Our September 25-26 Northeast Region Shingo Conference is all about sharing: information, ideas, problems, plans – all of those things that can make the sum of the parts greater than the whole. So a story about the power of sharing ideas seems appropriate.
As a new VP of Operations some years back, I inherited a foundering “suggestion program.” Determined to encourage greater participation from our employees, I talked the program up on the floor. “Nobody ever followed up on my idea,” one employee reported me. Another showed me an idea he had submitted about part simplification and stated, “I got a rejection notice, but no explanation.” This was the general tenor of feedback from the floor: ideas rejected with no explanations.
When I took these concerns to the blue-ribbon evaluation committee the responses were defensive: “That’s a good example of a low value idea,” a committee member retorted, referring to the Allen screw standardization idea. “First, these are penny parts which will not affect the cost and second the cost to change the drawings associated with these is prohibitive.” This committee member was a designer and, as such, focused on the cost to him to execute this change.
I pressed the designer on his assumptions. “The assembler pointed out to me that the tool changes required for three different types of screw heads increased assembly time by more than 20%.” After a pause, the production control manager commented, “Having fewer different screws in the mix would reduce stockouts and inventory locations. That would be a benefit too.”
A production supervisor piped up, “I agree. And, to be honest, when there are serious stockouts, I can usually find a replacement screw with a different head that will work.”
The designer shot back, “Those would be out of spec!”
“Not necessarily,” commented the quality control manager, “if they don’t change the fit, form or function of the part.”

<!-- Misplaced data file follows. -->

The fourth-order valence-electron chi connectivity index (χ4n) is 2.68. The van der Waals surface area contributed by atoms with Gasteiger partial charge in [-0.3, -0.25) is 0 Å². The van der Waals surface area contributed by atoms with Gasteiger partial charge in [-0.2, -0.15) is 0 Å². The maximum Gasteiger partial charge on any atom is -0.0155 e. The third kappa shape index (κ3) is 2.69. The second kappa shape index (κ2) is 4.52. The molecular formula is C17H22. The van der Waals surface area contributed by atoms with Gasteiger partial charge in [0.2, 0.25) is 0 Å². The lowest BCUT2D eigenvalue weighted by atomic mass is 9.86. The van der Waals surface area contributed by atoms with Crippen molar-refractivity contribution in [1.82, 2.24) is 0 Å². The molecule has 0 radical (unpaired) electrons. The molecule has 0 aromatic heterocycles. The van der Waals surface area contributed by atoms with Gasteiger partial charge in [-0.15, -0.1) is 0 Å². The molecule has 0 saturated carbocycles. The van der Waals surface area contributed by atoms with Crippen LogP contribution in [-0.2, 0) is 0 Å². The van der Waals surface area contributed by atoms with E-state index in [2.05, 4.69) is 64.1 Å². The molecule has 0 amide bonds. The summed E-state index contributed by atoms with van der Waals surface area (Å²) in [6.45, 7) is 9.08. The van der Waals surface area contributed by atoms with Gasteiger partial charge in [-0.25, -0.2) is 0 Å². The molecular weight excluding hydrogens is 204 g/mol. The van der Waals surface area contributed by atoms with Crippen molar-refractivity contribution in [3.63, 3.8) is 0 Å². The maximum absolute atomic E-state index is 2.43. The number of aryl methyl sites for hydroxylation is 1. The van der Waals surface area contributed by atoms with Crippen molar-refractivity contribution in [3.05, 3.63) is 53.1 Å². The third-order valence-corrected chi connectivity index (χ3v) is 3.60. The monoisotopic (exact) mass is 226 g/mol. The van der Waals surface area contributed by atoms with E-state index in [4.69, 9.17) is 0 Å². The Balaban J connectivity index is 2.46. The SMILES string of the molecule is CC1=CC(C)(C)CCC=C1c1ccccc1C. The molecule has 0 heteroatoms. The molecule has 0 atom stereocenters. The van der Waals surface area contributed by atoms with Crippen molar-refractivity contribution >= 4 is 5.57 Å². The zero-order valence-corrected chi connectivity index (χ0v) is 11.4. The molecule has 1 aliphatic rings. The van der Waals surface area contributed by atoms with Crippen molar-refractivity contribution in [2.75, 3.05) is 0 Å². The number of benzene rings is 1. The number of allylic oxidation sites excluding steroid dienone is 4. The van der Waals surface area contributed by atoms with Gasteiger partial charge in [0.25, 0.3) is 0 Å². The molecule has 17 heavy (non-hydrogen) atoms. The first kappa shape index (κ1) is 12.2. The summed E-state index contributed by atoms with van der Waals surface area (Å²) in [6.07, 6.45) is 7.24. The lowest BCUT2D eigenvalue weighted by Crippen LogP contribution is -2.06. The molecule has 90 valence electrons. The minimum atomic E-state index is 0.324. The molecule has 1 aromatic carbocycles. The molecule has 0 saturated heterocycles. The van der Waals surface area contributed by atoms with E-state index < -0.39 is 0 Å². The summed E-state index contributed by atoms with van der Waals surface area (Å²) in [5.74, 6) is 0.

The discussion continued with opposition from the designer, but deeper evaluation of the idea led the committee to reconsider and accept the idea. When I took this information back to the floor I was surprised at the response: “That’s just one example, we have thousands of these problems.”
“Bring ‘em on,” I said, and posted the notice of the idea on the factory bulletin board to share the small victory with other employees.
At the next meeting of the blue-ribbon committee, as predicted by the assembly employee, there were many more ideas relating to screws. Some described the same problem, but on different assemblies, one noted that lengths for stocked screws differed by insignificant amounts – for no apparent reason. Still another idea suggested that stocking the same screw in aluminum, steel and zinc added no value to the product. Another suggested that the fastener might not even be needed. Hardly a specification or dimension was spared in these suggestions.
“Now we have opened Pandora’s box for penny parts,” complained the designer. “I’ll have to hire someone, just to update the drawings!”
The quality manager responded. “I’ve been thinking about this documentation problem. I think if the parts don’t affect the fit, form or function of the product, we can note this on the drawings with single statement, and then just update the bills of material on the computer.” After some discussion, a new standard was proposed for documenting fasteners on assembly drawings. “Can I submit this to the suggestion program?” quipped the quality manager.
The story continued over many months, expanding to other classes of parts and leading to a fundamental question of why the products required so many fasteners in the first place. A simple idea, based on the experience of one employee was shared across the organization, subsequently spawning a multitude of improvements and in the process kick-starting a comatose idea system.
What obstacles do you face to sharing in your organization? Let me hear from you.